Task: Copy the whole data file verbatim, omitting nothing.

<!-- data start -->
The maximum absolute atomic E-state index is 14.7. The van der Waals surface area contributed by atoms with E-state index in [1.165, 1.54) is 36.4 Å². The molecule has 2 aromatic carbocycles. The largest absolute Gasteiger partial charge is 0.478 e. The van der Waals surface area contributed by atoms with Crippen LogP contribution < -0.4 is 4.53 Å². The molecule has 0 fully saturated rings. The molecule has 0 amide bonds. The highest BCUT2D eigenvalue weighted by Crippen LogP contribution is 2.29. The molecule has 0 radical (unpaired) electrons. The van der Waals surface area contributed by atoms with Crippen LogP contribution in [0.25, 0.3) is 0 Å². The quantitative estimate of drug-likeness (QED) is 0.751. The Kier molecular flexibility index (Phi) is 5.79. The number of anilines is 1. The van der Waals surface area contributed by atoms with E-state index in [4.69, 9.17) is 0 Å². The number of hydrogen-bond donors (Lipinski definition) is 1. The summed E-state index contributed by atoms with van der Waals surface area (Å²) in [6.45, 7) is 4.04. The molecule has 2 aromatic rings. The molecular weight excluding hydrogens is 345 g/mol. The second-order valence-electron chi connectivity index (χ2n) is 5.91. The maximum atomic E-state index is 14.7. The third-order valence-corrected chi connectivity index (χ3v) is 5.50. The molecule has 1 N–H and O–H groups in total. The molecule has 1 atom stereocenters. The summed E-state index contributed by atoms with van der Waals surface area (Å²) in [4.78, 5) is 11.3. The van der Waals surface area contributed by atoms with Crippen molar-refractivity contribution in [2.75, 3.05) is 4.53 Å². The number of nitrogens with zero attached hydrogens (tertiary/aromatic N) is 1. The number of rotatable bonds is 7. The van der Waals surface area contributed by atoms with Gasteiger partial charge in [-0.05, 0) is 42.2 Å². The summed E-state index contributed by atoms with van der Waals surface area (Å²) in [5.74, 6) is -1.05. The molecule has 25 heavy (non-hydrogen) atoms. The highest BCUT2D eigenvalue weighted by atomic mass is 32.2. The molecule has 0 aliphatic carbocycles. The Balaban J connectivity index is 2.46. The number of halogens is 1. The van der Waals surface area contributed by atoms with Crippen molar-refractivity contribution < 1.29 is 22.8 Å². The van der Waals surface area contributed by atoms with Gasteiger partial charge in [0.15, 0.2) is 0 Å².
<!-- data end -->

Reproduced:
The maximum absolute atomic E-state index is 14.7. The van der Waals surface area contributed by atoms with E-state index in [1.165, 1.54) is 36.4 Å². The molecule has 2 aromatic carbocycles. The largest absolute Gasteiger partial charge is 0.478 e. The van der Waals surface area contributed by atoms with Crippen LogP contribution < -0.4 is 4.53 Å². The molecule has 0 fully saturated rings. The molecule has 0 amide bonds. The highest BCUT2D eigenvalue weighted by Crippen LogP contribution is 2.29. The molecule has 0 radical (unpaired) electrons. The van der Waals surface area contributed by atoms with Crippen LogP contribution in [0.25, 0.3) is 0 Å². The quantitative estimate of drug-likeness (QED) is 0.751. The Kier molecular flexibility index (Phi) is 5.79. The number of anilines is 1. The van der Waals surface area contributed by atoms with E-state index in [4.69, 9.17) is 0 Å². The number of hydrogen-bond donors (Lipinski definition) is 1. The summed E-state index contributed by atoms with van der Waals surface area (Å²) in [6.45, 7) is 4.04. The molecule has 2 aromatic rings. The molecular weight excluding hydrogens is 345 g/mol. The second-order valence-electron chi connectivity index (χ2n) is 5.91. The maximum atomic E-state index is 14.7. The third-order valence-corrected chi connectivity index (χ3v) is 5.50. The molecule has 1 N–H and O–H groups in total. The molecule has 1 atom stereocenters. The summed E-state index contributed by atoms with van der Waals surface area (Å²) in [4.78, 5) is 11.3. The van der Waals surface area contributed by atoms with Crippen molar-refractivity contribution in [2.75, 3.05) is 4.53 Å². The number of nitrogens with zero attached hydrogens (tertiary/aromatic N) is 1. The number of rotatable bonds is 7. The van der Waals surface area contributed by atoms with Gasteiger partial charge in [-0.05, 0) is 42.2 Å². The summed E-state index contributed by atoms with van der Waals surface area (Å²) in [5.74, 6) is -1.05. The molecule has 25 heavy (non-hydrogen) atoms. The highest BCUT2D eigenvalue weighted by atomic mass is 32.2. The molecule has 0 aliphatic carbocycles. The Balaban J connectivity index is 2.46. The number of halogens is 1. The van der Waals surface area contributed by atoms with Crippen molar-refractivity contribution < 1.29 is 22.8 Å². The van der Waals surface area contributed by atoms with Gasteiger partial charge in [0.15, 0.2) is 0 Å².